Even the tiniest pieces of plastic are a big pollution problem.
Microplastics are plastic pieces ranging in size from 5mm to microscopic particles, in other words, the size of a pencil’s eraser or smaller. They come from a variety of sources, including the breakdown of larger products like single-use plastic bottles and from the microbeads in products like facewash and toothpaste.
The extent of microplastic pollution is only just beginning to be understood, with researchers discovering the tiny plastic pieces everywhere from the air we breathe to the deep ocean. Because microplastics are durable, insoluble, and potentially toxic, they could pose threat to natural ecosystems and human health. But to determine the impact of microplastic pollution, researchers must first understand just how much tiny plastic is out there and where it’s coming from.
DRI’s Monica Arienzo, Zoe Harrold, Meghan Collins, Xuelian Bai, and University of Nevada, Reno undergraduate Julia Davidson are exploring these questions in two bodies of freshwater in Nevada: Lake Tahoe and the Las Vegas Wash.
“There has been a lot of work done to understand how much microplastic is in marine environments, but there have been far fewer studies in freshwater, and far fewer even in alpine lakes,” explained Collins, Education Program Manager at DRI. “This study is really well placed to identify what microplastics may be in the water, their sources, and their characteristics.”
The research team is collecting samples from four different sites in Las Vegas—one in Lake Mead and three in the Las Vegas Wash—and six sites in Lake Tahoe. Sites were selected to include areas both high and low human activity, like the Tahoe Keys with significant boat traffic and Emerald Bay State Park where human impact is low. Additional sampling was also conducted at three stormwater outfalls into Lake Tahoe in collaboration with the League to Save Lake Tahoe’s Pipe Keepers citizen science program.
“The sampling methods we’re using are unique,” said Arienzo, assistant research professor and project lead. “Past studies collected samples by trailing a large net from a boat or standing with it in a moving stream. Our approach is to sample and filter water in the field for microplastics using a pump, which allows us to filter upwards of 15 gallons of water in locations with still water and in places where boat access is limited.”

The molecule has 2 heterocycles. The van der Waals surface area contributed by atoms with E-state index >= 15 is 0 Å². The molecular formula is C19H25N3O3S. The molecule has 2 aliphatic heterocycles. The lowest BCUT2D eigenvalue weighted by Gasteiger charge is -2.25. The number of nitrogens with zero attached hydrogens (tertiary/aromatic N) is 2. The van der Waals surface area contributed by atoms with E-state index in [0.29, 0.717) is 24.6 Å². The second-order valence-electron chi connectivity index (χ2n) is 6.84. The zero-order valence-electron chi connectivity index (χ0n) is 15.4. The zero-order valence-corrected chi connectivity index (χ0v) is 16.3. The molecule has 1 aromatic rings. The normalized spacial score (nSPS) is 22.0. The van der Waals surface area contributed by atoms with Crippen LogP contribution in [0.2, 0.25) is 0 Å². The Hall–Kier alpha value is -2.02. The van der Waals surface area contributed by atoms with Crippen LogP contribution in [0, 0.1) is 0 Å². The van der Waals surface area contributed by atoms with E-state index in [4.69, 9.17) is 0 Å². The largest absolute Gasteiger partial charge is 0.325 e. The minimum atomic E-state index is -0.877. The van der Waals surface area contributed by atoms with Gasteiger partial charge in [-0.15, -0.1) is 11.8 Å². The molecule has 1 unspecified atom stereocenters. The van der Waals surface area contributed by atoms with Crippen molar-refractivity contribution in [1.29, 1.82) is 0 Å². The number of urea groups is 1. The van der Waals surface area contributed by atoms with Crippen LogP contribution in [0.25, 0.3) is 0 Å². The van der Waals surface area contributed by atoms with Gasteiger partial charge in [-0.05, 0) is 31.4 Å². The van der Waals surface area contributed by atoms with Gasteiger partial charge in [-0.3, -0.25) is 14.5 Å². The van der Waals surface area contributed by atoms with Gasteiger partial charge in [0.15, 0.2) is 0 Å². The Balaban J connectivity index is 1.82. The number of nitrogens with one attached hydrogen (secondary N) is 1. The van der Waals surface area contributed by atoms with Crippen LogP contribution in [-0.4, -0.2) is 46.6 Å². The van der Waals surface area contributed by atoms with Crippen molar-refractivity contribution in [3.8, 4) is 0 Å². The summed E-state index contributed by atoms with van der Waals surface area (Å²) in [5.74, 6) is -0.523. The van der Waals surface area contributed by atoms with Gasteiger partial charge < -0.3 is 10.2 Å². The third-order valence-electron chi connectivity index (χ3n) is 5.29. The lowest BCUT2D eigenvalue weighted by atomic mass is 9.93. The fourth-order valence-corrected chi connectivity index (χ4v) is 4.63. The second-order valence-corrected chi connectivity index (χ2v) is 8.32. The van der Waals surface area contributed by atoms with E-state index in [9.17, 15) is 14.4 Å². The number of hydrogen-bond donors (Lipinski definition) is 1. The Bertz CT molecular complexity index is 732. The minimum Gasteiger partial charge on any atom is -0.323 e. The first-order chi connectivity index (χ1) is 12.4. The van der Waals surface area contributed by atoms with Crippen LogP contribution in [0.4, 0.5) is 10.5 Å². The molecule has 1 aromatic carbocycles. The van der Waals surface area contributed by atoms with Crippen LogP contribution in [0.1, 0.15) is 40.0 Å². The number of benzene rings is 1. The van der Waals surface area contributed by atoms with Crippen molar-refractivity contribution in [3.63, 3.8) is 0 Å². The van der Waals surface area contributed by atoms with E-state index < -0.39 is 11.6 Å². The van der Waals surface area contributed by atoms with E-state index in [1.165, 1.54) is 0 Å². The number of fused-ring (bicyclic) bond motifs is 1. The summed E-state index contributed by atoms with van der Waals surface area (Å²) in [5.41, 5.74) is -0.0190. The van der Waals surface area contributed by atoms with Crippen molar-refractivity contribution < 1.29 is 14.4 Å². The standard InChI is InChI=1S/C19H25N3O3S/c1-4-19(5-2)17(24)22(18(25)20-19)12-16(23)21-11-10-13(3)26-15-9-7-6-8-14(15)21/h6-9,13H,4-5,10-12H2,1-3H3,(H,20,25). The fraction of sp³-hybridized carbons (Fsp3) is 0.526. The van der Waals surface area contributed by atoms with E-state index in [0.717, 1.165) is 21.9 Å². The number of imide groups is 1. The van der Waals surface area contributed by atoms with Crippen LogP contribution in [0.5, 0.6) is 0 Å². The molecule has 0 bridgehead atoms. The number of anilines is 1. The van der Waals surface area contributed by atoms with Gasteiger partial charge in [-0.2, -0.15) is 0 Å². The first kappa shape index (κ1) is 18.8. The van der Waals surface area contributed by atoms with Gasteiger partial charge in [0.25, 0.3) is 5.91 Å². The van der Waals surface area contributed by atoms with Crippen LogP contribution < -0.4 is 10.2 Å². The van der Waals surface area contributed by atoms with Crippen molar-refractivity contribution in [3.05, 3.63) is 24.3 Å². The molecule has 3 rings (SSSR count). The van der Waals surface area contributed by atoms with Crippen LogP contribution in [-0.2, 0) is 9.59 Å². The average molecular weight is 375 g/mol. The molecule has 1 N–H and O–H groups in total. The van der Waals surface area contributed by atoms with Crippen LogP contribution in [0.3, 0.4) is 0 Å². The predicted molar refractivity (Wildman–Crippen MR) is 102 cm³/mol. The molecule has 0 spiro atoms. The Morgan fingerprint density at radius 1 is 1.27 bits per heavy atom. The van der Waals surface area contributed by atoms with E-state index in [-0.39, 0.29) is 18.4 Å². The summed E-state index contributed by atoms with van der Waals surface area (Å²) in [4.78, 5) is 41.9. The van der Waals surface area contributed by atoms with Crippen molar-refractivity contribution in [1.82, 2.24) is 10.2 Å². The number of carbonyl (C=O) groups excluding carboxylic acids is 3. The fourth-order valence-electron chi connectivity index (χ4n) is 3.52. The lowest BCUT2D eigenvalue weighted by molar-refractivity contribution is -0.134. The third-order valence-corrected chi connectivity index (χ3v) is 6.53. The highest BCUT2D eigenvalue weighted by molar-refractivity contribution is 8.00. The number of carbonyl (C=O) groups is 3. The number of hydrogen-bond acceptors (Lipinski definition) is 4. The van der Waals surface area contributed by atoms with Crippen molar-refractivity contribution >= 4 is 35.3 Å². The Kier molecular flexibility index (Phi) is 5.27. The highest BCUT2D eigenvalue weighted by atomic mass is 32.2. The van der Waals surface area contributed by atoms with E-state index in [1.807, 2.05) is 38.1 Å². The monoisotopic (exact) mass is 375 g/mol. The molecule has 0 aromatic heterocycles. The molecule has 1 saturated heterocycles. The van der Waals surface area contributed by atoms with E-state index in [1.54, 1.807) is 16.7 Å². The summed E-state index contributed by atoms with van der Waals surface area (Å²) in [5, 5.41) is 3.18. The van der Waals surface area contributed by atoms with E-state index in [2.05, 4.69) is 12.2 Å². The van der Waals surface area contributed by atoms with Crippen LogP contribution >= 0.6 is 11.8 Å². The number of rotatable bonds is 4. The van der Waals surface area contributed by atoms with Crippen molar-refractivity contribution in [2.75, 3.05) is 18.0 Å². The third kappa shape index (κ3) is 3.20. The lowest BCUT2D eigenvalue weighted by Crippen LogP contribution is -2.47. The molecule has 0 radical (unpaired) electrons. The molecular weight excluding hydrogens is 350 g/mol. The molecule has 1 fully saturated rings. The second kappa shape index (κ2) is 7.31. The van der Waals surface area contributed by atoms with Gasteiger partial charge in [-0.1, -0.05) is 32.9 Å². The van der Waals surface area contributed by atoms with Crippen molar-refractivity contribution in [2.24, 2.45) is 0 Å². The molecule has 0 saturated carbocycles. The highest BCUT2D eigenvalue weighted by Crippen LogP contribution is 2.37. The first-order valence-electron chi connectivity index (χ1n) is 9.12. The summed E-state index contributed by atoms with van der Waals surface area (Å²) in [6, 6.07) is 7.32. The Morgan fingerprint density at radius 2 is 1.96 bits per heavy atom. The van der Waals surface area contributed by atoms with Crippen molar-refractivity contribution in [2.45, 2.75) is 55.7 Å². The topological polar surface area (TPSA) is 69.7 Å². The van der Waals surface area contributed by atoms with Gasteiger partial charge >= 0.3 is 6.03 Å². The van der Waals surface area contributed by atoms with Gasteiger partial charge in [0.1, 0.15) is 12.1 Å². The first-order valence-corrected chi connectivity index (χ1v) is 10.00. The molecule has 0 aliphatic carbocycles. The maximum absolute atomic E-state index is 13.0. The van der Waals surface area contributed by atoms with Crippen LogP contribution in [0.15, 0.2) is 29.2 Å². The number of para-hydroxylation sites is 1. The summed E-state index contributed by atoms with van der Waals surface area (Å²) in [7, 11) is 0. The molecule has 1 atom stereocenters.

“Plus, we don’t have to haul netting around or carry the samples back to the lab—everything we need fits into a backpack, which makes sampling in remote and hard to access locations more feasible,” Arienzo added.
To make this novel method work, researchers place a stake with a funnel clipped to it about 20 feet from the water’s edge. The funnel, positioned on the surface of the water, is connected to tubing that runs back to the pump on shore, which draws water through the tubing and over a series of filters which can capture particles of different sizes.
Sampling in all locations took place throughout the spring, and now the team is set to process and analyze the samples over the summer.
“To isolate the plastic pieces, we first have to get rid of all the organics, and we’re going to do that by oxidizing them,” explained Harrold, assistant research scientist in DRI’s Division of Earth and Ecosystem Sciences. “It’s a delicate balance between getting rid of the bugs and twigs and whatever else has ended up in there and not dissolving your plastics.”
Once the team oxidizes the organic particles left behind on the filters, they’ll separate the plastics from any remaining sediment using a high-density liquid separation method which will cause the sediments will settle to the bottom while plastics will float to the top.
From there, the team will begin identifying the different kinds of plastic pieces they find. The type of plastic, its size and shape, and the location where it was collected all provide clues about where it may have come from—for example, a nylon fiber may have come from the breakdown of synthetic clothing, and a piece of Styrofoam could have come from a single-use cup.
However, making determinations about where individual pieces of microplastic originate is far from straightforward.
“We’re only discovering more sources of microplastics,” explained Harrold. “Recent studies have shown that microplastics can be transported through the atmosphere, so though some of what we find might be coming from local sources, the pollution could also be coming from a factory manufacturing plastic on the other side of the world. We just don’t know.”
While it’s daunting that there’s so much still unknown about this increasingly problematic pollutant, the research team also finds it exciting.
“This is the second study ever to be done on microplastics in Lake Tahoe,” said Arienzo. “It’s amazing to be a part of advancing the science in this new area of study.”
The team hopes that this work will contribute to a foundation of scientific information about the extent of microplastics pollution in Nevada freshwater so that scientists will be able to better identify the sources of microplastic, potential harmful effects to plant and animal life, and ways to remove it from the environment.
Funding for this project came from the DRI Foundation’s Innovation Research Program (IRP), which is designed to support DRI faculty and staff as they pursue their very best ideas. The IRP is funded by individual contributions from science enthusiasts like you—if you’d like to donate to the IRP and help make projects like this one possible, please visit: http://www.dri.edu/foundation/innovation-research-program.